WASHINGTON – The US Senate unanimously approved tougher sanctions against Iran on Thursday, voting to penalize foreign financial institutions that do business with Iran's central bank, the main conduit for its oil revenues.
The Senate acted despite warnings from Obama administration officials who said threatening US allies might not be the best way to get their cooperation in action against Iran.
- Ex-intel chief: Iran has enough material for 4-5 nukes
'We'll give up nukes if Iran does same'
EU tightens Iran sanctions; mulls oil ban
Administration officials said they were indeed looking to sanction Iran's central bank, but in a calibrated manner, to avoid roiling oil markets or antagonizing allies.
The United States already bars its own banks from dealing with the Iranian central bank, so US sanctions would operate by dissuading other foreign banks from doing so by threatening to cut them off from the US financial system.
The Senate voted 100-0 for an amendment sponsored by Senator Robert Menendez, a Democrat, and Senator Mark Kirk, a Republican, that would allow the US president to sanction foreign banks found to have carried out a "significant financial transaction with the Central Bank of Iran."
"We seek to break the stable financial intermediary in between Iranian oil contracts and the outside world, so that it will just be easier to buy oil from elsewhere," Kirk said in debate this week.
On Nov. 21, the United States, Britain and Canada announced new sanctions on Iran's energy and financial sectors, but the Obama administration stopped short of targeting Iran's central bank, a step that US officials said could send oil prices skyrocketing and jeopardized global economic recovery.
"The Obama administration strongly supports increasing the pressure on Iran, and that includes properly designed and targeted sanctions against the central bank of Iran, appropriately timed as part of a carefully phased and sustainable policy toward bringing about Iranian compliance with its obligations," US Undersecretary of State Wendy Sherman told the Senate Foreign Relations Committee earlier on Thursday, several hours before the Senate vote.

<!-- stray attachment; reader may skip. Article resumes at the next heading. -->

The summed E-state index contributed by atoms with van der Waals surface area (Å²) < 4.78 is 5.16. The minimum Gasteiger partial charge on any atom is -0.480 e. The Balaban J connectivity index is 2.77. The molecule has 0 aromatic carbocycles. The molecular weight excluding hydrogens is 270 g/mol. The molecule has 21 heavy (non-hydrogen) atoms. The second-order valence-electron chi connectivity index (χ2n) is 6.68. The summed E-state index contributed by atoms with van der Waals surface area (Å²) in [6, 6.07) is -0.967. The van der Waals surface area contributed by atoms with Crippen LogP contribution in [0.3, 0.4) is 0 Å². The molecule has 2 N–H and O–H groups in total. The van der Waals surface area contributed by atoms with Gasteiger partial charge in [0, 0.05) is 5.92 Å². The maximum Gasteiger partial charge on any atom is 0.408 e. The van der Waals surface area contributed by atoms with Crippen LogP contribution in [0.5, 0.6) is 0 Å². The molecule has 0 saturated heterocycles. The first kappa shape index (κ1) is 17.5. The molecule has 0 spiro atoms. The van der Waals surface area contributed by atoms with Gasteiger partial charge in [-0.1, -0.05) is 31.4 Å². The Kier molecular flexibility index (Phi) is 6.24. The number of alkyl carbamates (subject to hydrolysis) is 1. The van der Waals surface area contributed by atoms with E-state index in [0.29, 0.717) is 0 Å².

While the Obama administration steps carefully, some countries in Europe are seeking to push forward a Europe-wide boycott of Iranian crude imports. EU foreign ministers in Brussels failed on Thursday to move forward with a plan backed by France and Britain to ban shipments, but agreed to examine expanding sanctions.
Meanwhile, US and Israeli delegations, headed by US Deputy Secretary of State William J. Burns and Deputy Foreign Minister Daniel Ayalon, met Thursday in Washington to continue the semi-annual US-Israel Strategic Dialogue.
The Strategic Dialogue is an opportunity for the United States and Israel to discuss at a senior level the issues that affect our mutual security and partnership.
"Israel and the United States are completely coordinated in their positions vis-à-vis Iran," Ayalon told reporters after the meeting.
"The dialogue was productive and thorough, and I expect to see results in the upcoming weeks," he said.
Israeli Ambassador to Washington Michael Oren added that "the Americans are determined to prevent Iran from developing nuclear weapons and we trust the determination of President Obama."
In a statement following the meeting, US Deputy Secretary of State William J. Burns noted: "Iran’s continued noncompliance with its international obligations related to its nuclear program, as well as its continued support for terrorist organizations, are of grave concern to our two countries and the entire international community.
"Continued efforts by the international community are critical to bringing about change in Iranian behavior and preventing Iran from developing a nuclear weapons capability," the statement read.
Reuters contributed to this report
- Receive Ynetnews updates
directly to your desktop